Microbial Fossils Found in 3.4-Billion-Year-Old Subseafloor Rock
Microbial Fossils Found in 3.4-Billion-Year-Old Subseafloor Rock
The material, now part of an African mountain range, bolsters the idea that hydrothermal veins supported early forms of life.
Microbial Fossils Found in 3.4-Billion-Year-Old Subseafloor Rock
Microbial Fossils Found in 3.4-Billion-Year-Old Subseafloor Rock

The material, now part of an African mountain range, bolsters the idea that hydrothermal veins supported early forms of life.

The material, now part of an African mountain range, bolsters the idea that hydrothermal veins supported early forms of life.

astrobiology
Lightning Might Have Sparked Early Life on Earth
Lightning Might Have Sparked Early Life on Earth
Asher Jones | Mar 17, 2021
Electrical storms, rather than meteorites as scientists had previously thought, could have unlocked phosphorus necessary for the development of ancient life, according to a new study.
Water on the Moon Confirmed
Water on the Moon Confirmed
Lisa Winter | Oct 27, 2020
So far, the bulk of the identified water molecules are too distant from one another to form ice or liquid.
Discovery of More Ponds on Mars Hints at Possibility of Life
Discovery of More Ponds on Mars Hints at Possibility of Life
Amanda Heidt | Sep 29, 2020
The three smaller water bodies join a previously discovered lake buried beneath ice at the red planet’s south pole.
Life Rides the Wind in the Desert
Life Rides the Wind in the Desert
Ashley Yeager | Dec 1, 2019
As the afternoon breezes blow harder in the Atacama Desert—a place so desolate it’s used as a model of Mars—more microbes move into its driest regions.
Mars on Earth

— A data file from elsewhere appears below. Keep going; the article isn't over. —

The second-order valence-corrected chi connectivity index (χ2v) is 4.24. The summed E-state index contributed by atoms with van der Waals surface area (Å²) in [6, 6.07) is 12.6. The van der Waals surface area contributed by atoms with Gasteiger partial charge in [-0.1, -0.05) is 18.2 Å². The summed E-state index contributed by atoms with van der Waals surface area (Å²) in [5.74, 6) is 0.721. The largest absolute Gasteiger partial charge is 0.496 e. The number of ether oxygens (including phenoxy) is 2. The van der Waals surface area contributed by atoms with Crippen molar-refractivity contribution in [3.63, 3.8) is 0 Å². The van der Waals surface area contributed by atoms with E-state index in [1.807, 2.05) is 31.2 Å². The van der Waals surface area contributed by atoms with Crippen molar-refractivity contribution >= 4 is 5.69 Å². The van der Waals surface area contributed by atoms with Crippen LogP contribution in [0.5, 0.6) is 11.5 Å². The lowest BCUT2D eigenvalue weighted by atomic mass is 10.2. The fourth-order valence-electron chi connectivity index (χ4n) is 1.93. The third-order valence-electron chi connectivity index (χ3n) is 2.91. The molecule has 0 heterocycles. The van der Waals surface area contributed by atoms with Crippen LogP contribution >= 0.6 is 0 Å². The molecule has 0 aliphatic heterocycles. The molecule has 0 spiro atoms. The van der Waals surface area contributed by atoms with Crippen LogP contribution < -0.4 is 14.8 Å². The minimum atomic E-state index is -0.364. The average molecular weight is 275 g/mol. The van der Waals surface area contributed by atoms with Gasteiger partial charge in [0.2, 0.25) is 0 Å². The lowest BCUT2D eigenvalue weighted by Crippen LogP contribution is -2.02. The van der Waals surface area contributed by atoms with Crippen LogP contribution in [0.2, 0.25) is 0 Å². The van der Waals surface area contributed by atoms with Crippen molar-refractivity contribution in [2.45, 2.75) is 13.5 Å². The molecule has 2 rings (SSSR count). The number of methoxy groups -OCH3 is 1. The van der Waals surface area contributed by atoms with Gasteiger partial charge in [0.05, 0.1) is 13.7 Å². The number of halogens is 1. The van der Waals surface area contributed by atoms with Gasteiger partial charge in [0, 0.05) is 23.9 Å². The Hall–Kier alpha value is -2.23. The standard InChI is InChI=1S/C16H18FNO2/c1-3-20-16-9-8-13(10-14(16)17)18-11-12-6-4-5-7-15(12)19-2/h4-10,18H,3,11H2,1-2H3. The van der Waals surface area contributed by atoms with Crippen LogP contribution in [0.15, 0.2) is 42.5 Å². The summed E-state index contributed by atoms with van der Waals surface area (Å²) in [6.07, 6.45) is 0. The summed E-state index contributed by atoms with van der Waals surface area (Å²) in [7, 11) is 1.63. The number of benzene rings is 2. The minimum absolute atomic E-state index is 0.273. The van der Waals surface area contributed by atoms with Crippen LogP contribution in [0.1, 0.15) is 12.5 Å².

Mars on Earth
The Scientist Staff | Dec 1, 2019
Astrobiologist Armando Azua-Bustos draws parallels between the Red Planet and the Atacama Desert in Chile.
Bacterial Genetics Could Help Researchers Block Interplanetary Contamination
Bacterial Genetics Could Help Researchers Block Interplanetary Contamination
Ashley Yeager | Aug 1, 2018
Identifying microbes from Earth that can survive on spacecraft may help scientists eliminate them from future space missions and from searches for extraterrestrial life.
Surface of Mars Hostile to Microbes
Surface of Mars Hostile to Microbes
Bob Grant | Jul 6, 2017
Researchers confirm that chemicals present in the dust of the Red Planet are highly toxic to bacteria.
60,000-Year-Old Life Found in Crystals in Mexican Cave
60,000-Year-Old Life Found in Crystals in Mexican Cave
Bob Grant | Feb 21, 2017
NASA researchers have discovered ancient microbes locked inside minerals, suggesting a possible niche for interstellar life.
Speaking of Science
Speaking of Science
The Scientist Staff | Sep 1, 2015
September 2015's selection of notable quotes
Speaking of Science
Speaking of Science
The Scientist Staff | May 1, 2015
May 2015's selection of notable quotes
<em>The Scientist</em> on The Pulse, November 14
The Scientist on The Pulse, November 14
Kerry Grens | Nov 14, 2014
Mounting and drilling a comet, mind-controlled gene expression, and dissecting cat genomes
Earth’s “Cousin” Found
Earth’s “Cousin” Found
Bob Grant | Apr 21, 2014
Researchers pinpoint a distant planet that may be the right size and temperature to support liquid water and life.
Saturn’s Icy Moon Harbors Ocean
Saturn’s Icy Moon Harbors Ocean
Bob Grant | Apr 4, 2014
A body of liquid water beneath Enceladus’s surface makes the tiny moon a potentially hospitable home for extraterrestrial life.
Summoned From the Depths
Summoned From the Depths
Anna Azvolinsky | Mar 1, 2014
Geobiologist Roger Summons analyzes organic material in rocks found deep inside Earth, looking for evidence of how life originated and evolved on our planet—and possibly on Mars.
 
Is Earth Special?
Is Earth Special?
David Waltham | Mar 1, 2014
Reconsidering the uniqueness of life on our planet
Book Excerpt from <em>Lucky Planet</em>
Book Excerpt from Lucky Planet
David Waltham | Feb 28, 2014
In the book's prologue, author David Waltham compares a fictitious planet to Earth, highlighting the biologically supportive luck that our planet has enjoyed.
Astrogerm
Astrogerm
Bob Grant | Nov 11, 2013
Researchers find a new bacterial species lurking in clean rooms used to assemble spacecraft at NASA and the European Space Agency.
Point of Impact
Point of Impact
Erin Weeks | Sep 16, 2013
The collision of comets and icy surfaces can spur the formation of amino acids.
Intelligent Life: The Search Continues
Intelligent Life: The Search Continues
Dorion Sagan | Aug 1, 2013
Humans continue to scan the cosmos for a familiar brand of intelligence while ignoring a deeper form that pulses here at home.